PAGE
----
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\section{\usemenu{slacpub7205::context::slacpub72050011}{Scattering}}\label{section::slacpub72050011}
We ask the reader at this point to refer back to our section on the
Handy Dandy Formula when needed. There we saw (Eq. 17)
that the unitary scattering amplitude $T(s)$ for systems of
angular momentum zero can be computed at
a single energy if we know the phase shift $\delta (s)$ at that energy.
For the following analysis, it is more convenient to work with
the dimensionless amplitude $a(s)\equiv \sqrt{s(m_a+m_b)^2}T(s)$,which
is related to the tangent of the phase shift by
\begin{equation}
a(s)=e^{i \delta(s)}tan\ \delta (s) = {\tan \delta (s)\over 1 + i\ tan \
\delta (s)} \equiv {t(s)\over 1 + it(s)}
\end{equation}
In a conventional treatment, given a real
interaction potential $V(s,s')=V(s',s)$, $T(s)$ can be obtained by solving
the Lippmann Schwinger equation $T(s,s';z)=V(s,s')$\break
+ $\int ds'' T(s,s'';z)R(s'',s';z)T(s'',s';z)$ with a singular resolvent $R$ and taking
the limit $T(s) = {lim \atop z\rightarrow s+i0^+,s' \rightarrow s}
T(s,s';z)$.
Here we replace this integral equation by an {\it algebraic}
equation for $t(s)$:
\begin{equation}
t(s) = g(s) + g(s)t(s) ={g(s)\over 1  g(s)}
\end{equation}
One can think of this equation as a sequence of scatterings each
with probability $g(s)$ which is summed by solving the equation.
Here $g(s)$ will be our model of a {\it running coupling constant},
which we assume known as a function of energy. We see that if
$g(s_0)=0$ there is no scattering at the energy corresponding to $s_0$,
while if $g(s_0) = +1$, the phase shift is ${\pi \over 2}$ at the corresponding
energy and $a(s_0) = i$; otherwise the scattering is finite.
The above remarks apply in the physical region $s> (m_a +m_b)^2$, where
in the singular case a phase shift of ${\pi \over 2}$ causes the
cross section $4\pi sin^2 \delta/k^2$ to reach the unitarity limit
$4\pi \lambda_0^2$ where $\lambda_0=\hbar / p_0$ is the de Broglie
wavelength at that energy; this is called a resonance and the
cross section goes through a maximum value at that energy. If, as in
Smatrix theory, we analyticly continue our equation below
elastic scattering threshold, the scattering amplitude is real
and the singular case corresponds to a bound state pole in
which the two particles are replaced by a single coherent particle
of mass $\mu$, within which the particles keep on scattering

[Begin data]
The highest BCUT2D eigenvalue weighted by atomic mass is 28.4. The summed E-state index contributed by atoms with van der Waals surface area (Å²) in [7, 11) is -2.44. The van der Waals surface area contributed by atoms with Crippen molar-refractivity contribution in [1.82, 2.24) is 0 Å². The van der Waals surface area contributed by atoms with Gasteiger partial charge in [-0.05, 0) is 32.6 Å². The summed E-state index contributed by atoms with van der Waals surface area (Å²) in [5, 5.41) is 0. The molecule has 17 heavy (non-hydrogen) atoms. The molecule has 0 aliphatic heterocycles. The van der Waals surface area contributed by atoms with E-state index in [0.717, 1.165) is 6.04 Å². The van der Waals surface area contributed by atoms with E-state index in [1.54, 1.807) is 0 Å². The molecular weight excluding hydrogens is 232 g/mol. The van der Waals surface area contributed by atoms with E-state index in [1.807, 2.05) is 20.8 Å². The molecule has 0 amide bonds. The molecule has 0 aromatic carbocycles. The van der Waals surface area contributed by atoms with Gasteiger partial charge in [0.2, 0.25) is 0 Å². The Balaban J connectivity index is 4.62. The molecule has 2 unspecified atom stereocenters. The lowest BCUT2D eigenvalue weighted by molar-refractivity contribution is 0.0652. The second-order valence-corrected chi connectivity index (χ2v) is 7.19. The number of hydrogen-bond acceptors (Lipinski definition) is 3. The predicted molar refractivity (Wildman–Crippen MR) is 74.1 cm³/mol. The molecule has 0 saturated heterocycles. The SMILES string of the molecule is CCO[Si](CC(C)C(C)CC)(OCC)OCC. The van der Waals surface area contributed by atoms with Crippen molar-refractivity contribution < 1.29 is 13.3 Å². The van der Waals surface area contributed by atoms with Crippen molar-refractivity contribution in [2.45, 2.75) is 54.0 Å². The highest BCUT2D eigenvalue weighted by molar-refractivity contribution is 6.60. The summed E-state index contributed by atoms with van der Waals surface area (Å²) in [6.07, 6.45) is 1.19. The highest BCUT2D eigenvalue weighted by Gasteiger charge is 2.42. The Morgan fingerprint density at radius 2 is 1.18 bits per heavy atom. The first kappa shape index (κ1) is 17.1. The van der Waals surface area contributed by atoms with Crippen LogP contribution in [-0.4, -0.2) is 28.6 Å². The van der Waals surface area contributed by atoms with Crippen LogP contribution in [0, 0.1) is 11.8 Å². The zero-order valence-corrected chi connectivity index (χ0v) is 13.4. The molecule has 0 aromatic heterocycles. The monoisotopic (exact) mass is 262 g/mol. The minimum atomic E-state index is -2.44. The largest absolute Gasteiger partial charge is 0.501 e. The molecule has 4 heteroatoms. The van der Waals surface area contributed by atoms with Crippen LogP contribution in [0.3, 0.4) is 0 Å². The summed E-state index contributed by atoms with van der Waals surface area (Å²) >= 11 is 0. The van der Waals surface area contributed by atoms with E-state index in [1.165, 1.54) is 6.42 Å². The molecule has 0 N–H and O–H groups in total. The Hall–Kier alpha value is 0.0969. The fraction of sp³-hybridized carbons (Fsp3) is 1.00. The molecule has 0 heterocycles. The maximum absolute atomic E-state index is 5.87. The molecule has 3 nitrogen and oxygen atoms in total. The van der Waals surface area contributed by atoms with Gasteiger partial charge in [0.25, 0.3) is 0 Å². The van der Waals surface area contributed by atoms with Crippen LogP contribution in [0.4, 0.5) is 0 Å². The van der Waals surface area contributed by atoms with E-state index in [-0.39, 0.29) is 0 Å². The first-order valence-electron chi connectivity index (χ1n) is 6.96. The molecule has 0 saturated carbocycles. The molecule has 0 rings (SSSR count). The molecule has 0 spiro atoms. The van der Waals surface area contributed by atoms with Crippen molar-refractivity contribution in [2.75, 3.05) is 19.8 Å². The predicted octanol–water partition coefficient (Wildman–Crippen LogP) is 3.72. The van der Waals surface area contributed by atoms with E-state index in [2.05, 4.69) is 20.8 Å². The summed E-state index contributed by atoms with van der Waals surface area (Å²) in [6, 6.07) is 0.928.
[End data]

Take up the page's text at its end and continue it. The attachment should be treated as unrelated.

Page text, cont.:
until some third interaction supplies the energy and momentum
needed to liberate them. There can also be a singularity corresponding
to a repulsion rather than attraction, which is called a ``CDD pole''
in Smatrix dispersion theory\cite{17}. The corresponding situation in the
physical region is a cross section which
never reaches the unitarity limit. To cut a long story short,
these four cases correspond to the four roots of the quartic
equation (Eq. 19) called the handydandy formula, which we repeat here,
replacing the running coupling constant by its value at the singularity
which we call $g_0=g(s_0)$
\begin{equation}
(g_0)^4\mu^2= (m_a+m_b)^2 \mu^2
\end{equation}
Again to cut a long story short, the model for a running coupling
constant which Ed Jones and I are exploring\cite{75}
is simply
\begin{equation}
g_{m_a,m_b;\mu}(s)=\sqrt{ { \pm [(m_a+m_b)^2 \mu^2](m_a+m_b)^2
\over[k^2(s)(m_a+m_b)^2]s} }g_{m_am_b;\mu}(0)
\end{equation}
The singularity at $s=0$ is included only when $m_a$ and $m_b$
have a bound state of zero mass, usually called a quantum.
We have seen that when $m_a=m_e$, $m_b=m_p$ and $\mu = m_H$
the handydandy formula gives the relativistic
Bohr formula for the hydrogen spectrum. Replacing $m_p$ by $m_e$
in the formula gives the corresponding formula for positronium (i.e
the bound state of an electronpositron pair). But for that system,
one can think of the photons produced in electronpositron
annihilation as bound states of the pair with zero rest mass.
This interaction is important in high energy electronpositron
scattering, where it is called ``Bhabha scattering''. Introducing
the $s^{{1\over 2}}$ in this way is supposed to insure that our
theory gives the correct Feynman diagram (and hence cross section)
for this effect, but until we have checked the detailed derivation and
predictions I warn the reader to treat this formula (Eq.42)
as a guess rather than as a result actually derived from the theory.
In my paper at ANPA WEST 13\cite{70}, I started to explore the
connections of this type of scattering theory
to bitstrings {\it and} to Etter's Link Theory by making
the hypothesis that \begin{equation}
tan \delta_{ab} = {\pm ({\bf a}\oplus {\bf b})\cdot
({\bf a}\oplus {\bf b})\over {\bf a}\cdot {\bf b}}
\end{equation}
Unfortunately the details are about a sketchy as presented here, but at
least should provide insight into where I am headed.
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